Mix ½ cup chicken broth and remaining 3 Tbsp. cornstarch in a small bowl until thoroughly combined; set aside.

Process 2 ½ cups corn and remaining ½ cup water in blender on low speed until a thick purée forms, about 30 seconds. Increase speed to high and continue to process until smooth, about 1 minute longer. Strain purée through fine-mesh strainer set over large saucepan. Using the back of a ladle or rubber spatula, push purée through strainer, extracting as much liquid as possible. Discard solids.

Add salt, white pepper, remaining 3 ½ cups broth, and remaining 2 ½ cups corn to corn purée. Bring to a boil over medium-high heat. Reduce heat to maintain simmer and add chicken, stirring to break up any clumps. Partially cover and simmer for 5 minutes (broth may look curdled as it comes to simmer). Stir broth-cornstarch mixture to recombine. Add to soup, uncovered, stirring occasionally, until soup has thickened slightly, about 2 minutes.

Holding a fork in one hand and the measuring cup with the egg mixture in the other hand, pour the egg mixture in a slow, steady stream through the tines of the fork in concentric circles over the saucepan until ribbons of coagulated egg form, about 1 minute. Season soup with salt and white pepper to taste. Gently ladle soup into bowls, sprinkle with scallion, and serve.

Thursday, February 22, 2024

Christmas round-up with a Bûche

Since we spent Christmas at home and were not hosting anyone, I was free to try new-to-me recipes. Cashew nut nog was bad enough that we threw it away, but white hot chocolate is great! (The recipe was printed from Oprah dot com in 2009; it is originally from Martha Stewart, but is not the same as the one on her website currently.) As for Advent calendars, I treated myself to the Mirzam Chocolate Spice Route Advent Calendar – it was great, and I hope they sell it again next year!

White Hot Chocolate
2 cups lactose-free cream
6 cups lactose-free whole milk
12 oz. lactose-free white chocolate, finely chopped
1 tsp. vanilla
1 block of dark chocolate, shaved into curls with a vegetable peeler (for garnish)

Place white chocolate in a medium heat-proof bowl; set aside. Place cream and milk in a medium saucepan set over medium heat until bubbles begin to form around edges of pan (about 4 minutes); do not boil.

Remove mixture from the flame. Immediately pour over white chocolate. When chocolate begins to melt, gently stir to combine.

Whisk in vanilla. Continue whisking until light foam forms. Serve immediately, garnished with chocolate shavings.


For dinner, I decided to make a turkey, and since I was intimidated by brining a whole bird and didn’t want to use up too much maple syrup, I skipped the maple-brined turkey in favor of a maple-glazed turkey with onion-cider gravy from the now-defunct All You magazine. I had to buy a rack for my roasting pan at the last minute, and for the life of me I could not find the baster that I know I didn’t declutter, but it all worked out.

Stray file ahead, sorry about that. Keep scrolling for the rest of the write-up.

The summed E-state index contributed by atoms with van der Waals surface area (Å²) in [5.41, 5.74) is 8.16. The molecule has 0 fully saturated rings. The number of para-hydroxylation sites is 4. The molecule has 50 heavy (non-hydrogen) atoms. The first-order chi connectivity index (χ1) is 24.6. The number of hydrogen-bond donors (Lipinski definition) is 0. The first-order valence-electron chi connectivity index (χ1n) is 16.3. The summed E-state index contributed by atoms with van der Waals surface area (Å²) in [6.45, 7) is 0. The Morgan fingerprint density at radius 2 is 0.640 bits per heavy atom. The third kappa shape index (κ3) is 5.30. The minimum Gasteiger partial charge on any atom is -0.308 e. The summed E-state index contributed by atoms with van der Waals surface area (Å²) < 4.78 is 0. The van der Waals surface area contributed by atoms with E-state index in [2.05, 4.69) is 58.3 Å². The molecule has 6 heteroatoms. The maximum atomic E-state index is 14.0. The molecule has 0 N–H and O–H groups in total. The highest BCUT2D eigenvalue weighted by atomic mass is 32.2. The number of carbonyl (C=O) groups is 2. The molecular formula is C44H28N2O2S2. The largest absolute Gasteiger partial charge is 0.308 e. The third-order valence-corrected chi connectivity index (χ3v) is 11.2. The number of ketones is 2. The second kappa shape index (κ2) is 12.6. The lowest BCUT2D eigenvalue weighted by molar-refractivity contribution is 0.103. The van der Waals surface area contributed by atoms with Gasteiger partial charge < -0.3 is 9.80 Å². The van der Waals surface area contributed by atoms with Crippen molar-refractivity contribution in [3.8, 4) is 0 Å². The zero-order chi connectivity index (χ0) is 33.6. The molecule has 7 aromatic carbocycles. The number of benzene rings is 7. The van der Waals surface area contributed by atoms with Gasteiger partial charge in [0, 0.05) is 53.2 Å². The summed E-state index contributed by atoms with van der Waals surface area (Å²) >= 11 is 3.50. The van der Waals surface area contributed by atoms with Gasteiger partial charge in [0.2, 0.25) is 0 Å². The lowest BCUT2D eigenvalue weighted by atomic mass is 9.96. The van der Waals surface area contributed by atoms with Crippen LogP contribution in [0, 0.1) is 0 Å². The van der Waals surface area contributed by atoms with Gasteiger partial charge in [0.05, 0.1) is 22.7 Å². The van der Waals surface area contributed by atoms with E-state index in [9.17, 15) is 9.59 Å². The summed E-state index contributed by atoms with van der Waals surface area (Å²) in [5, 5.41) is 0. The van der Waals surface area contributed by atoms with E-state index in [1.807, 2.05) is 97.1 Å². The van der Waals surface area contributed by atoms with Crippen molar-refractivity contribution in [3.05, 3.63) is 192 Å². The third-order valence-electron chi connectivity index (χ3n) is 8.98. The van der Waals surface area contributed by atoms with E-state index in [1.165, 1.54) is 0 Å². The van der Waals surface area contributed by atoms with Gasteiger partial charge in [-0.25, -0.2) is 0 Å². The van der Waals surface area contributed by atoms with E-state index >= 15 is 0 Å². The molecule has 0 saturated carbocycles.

Since I had Brussels sprouts left over from one-pan rosemary chicken, I made up my mind to try one last recipe meant to showcase them. I never got around to posting about Brussels sprouts with bacon and raisins (that I apparently made all the way back in 2016), and you’d think that if I don’t like sprouts that way I’m never going to like them, but then… There was this cream-braised Brussels sprouts recipe on Orangette that, the Engineer and I think, is just the way to go with these. It’s still not my favorite vegetable, but if I have to eat Brussels sprouts, this is definitely the best way to make them! They get caramelized, and the cream helps tame some of the bitterness.

Cream-Braised Brussels Sprouts
1 ¼ lb. small Brussels sprouts
3 Tbsp. lactose-free butter
¼ tsp. coarse sea salt, plus more to taste
1 cup lactose-free cream
1 Tbsp. fresh lemon juice, or more to taste

First, prep the Brussels sprouts. Trim the stem end of each sprout and pull off any ragged or nasty outer leaves. Cut the sprouts in half from stem end to tip, and then cut each half in half again. Ultimately, you want little wedges.

In a large (12-inch) skillet, melt the butter over medium-high heat. Add the Brussels sprouts and salt. Cook, stirring occasionally, until the sprouts are nicely browned in spots, about 5 minutes or so. Get some good color here, so that they have a sweetly caramelized flavor.

Pour in the cream, stir to mix, and then cover the pan. Reduce the heat to low or medium low: you want to keep the pan at a slow simmer. Braise until the sprouts are tender enough to be pierced easily with the tip of a paring knife, about 30-35 minutes. The cream will have reduced some and will have taken on a creamy tan color.

Remove the lid and stir in the lemon juice. Taste for seasoning and adjust as necessary. Let the pan simmer, uncovered, for a minute or two to thicken the cream to a glaze that loosely coats the sprouts. Serve immediately.




For dessert, I finally got to try a recipe I’d been eyeing in Ashley Rodriguez’s Let’s Stay In: her chocolate peanut butter bûche de Noël with salted peanut caramel. We’ve decided that, as good as it was, we would prefer it with a caramel more like this one and topped with salted peanuts, or no caramel at all. Note that I used Green Valley Organics lactose-free cream cheese, which I had finally found in stock again at Whole Foods, and Silk vegan whipping cream.

Chocolate Peanut Butter Bûche de Noël with Salted Peanut Caramel

For the cake
½ cup all-purpose flour
½ cup cocoa powder, sifted, plus more for dusting
6 eggs, separated